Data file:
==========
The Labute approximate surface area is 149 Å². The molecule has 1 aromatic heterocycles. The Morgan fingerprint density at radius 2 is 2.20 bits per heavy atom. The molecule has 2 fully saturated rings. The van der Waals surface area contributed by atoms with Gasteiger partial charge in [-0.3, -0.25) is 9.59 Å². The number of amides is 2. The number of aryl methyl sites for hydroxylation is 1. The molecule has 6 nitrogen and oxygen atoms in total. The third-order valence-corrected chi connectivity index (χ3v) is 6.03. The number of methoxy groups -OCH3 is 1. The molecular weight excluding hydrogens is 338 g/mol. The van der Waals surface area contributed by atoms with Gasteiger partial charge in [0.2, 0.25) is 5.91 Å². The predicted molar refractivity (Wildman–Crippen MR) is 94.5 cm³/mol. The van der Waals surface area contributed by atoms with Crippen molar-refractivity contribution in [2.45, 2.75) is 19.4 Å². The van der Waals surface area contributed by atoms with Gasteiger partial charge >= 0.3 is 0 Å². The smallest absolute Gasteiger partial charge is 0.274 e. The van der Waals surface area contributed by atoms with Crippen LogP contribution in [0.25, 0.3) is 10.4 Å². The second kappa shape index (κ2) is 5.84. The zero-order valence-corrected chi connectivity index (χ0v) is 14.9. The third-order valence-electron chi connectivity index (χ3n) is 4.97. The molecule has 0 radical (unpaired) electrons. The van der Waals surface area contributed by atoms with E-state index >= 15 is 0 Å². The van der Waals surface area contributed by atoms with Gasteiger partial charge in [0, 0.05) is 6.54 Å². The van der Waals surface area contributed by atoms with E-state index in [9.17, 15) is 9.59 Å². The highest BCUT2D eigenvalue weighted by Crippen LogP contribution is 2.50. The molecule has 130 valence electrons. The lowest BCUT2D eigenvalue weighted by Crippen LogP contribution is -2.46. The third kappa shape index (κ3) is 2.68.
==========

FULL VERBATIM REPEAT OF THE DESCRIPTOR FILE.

The Labute approximate surface area is 149 Å². The molecule has 1 aromatic heterocycles. The Morgan fingerprint density at radius 2 is 2.20 bits per heavy atom. The molecule has 2 fully saturated rings. The van der Waals surface area contributed by atoms with Gasteiger partial charge in [-0.3, -0.25) is 9.59 Å². The number of amides is 2. The number of aryl methyl sites for hydroxylation is 1. The molecule has 6 nitrogen and oxygen atoms in total. The third-order valence-corrected chi connectivity index (χ3v) is 6.03. The number of methoxy groups -OCH3 is 1. The molecular weight excluding hydrogens is 338 g/mol. The van der Waals surface area contributed by atoms with Gasteiger partial charge in [0.2, 0.25) is 5.91 Å². The predicted molar refractivity (Wildman–Crippen MR) is 94.5 cm³/mol. The van der Waals surface area contributed by atoms with Crippen molar-refractivity contribution in [2.45, 2.75) is 19.4 Å². The van der Waals surface area contributed by atoms with Gasteiger partial charge >= 0.3 is 0 Å². The smallest absolute Gasteiger partial charge is 0.274 e. The van der Waals surface area contributed by atoms with Crippen LogP contribution in [0.25, 0.3) is 10.4 Å². The second kappa shape index (κ2) is 5.84. The zero-order valence-corrected chi connectivity index (χ0v) is 14.9. The third-order valence-electron chi connectivity index (χ3n) is 4.97. The molecule has 0 radical (unpaired) electrons. The van der Waals surface area contributed by atoms with E-state index >= 15 is 0 Å². The van der Waals surface area contributed by atoms with Gasteiger partial charge in [0, 0.05) is 6.54 Å². The van der Waals surface area contributed by atoms with E-state index in [9.17, 15) is 9.59 Å². The highest BCUT2D eigenvalue weighted by Crippen LogP contribution is 2.50. The molecule has 130 valence electrons. The lowest BCUT2D eigenvalue weighted by Crippen LogP contribution is -2.46. The third kappa shape index (κ3) is 2.68.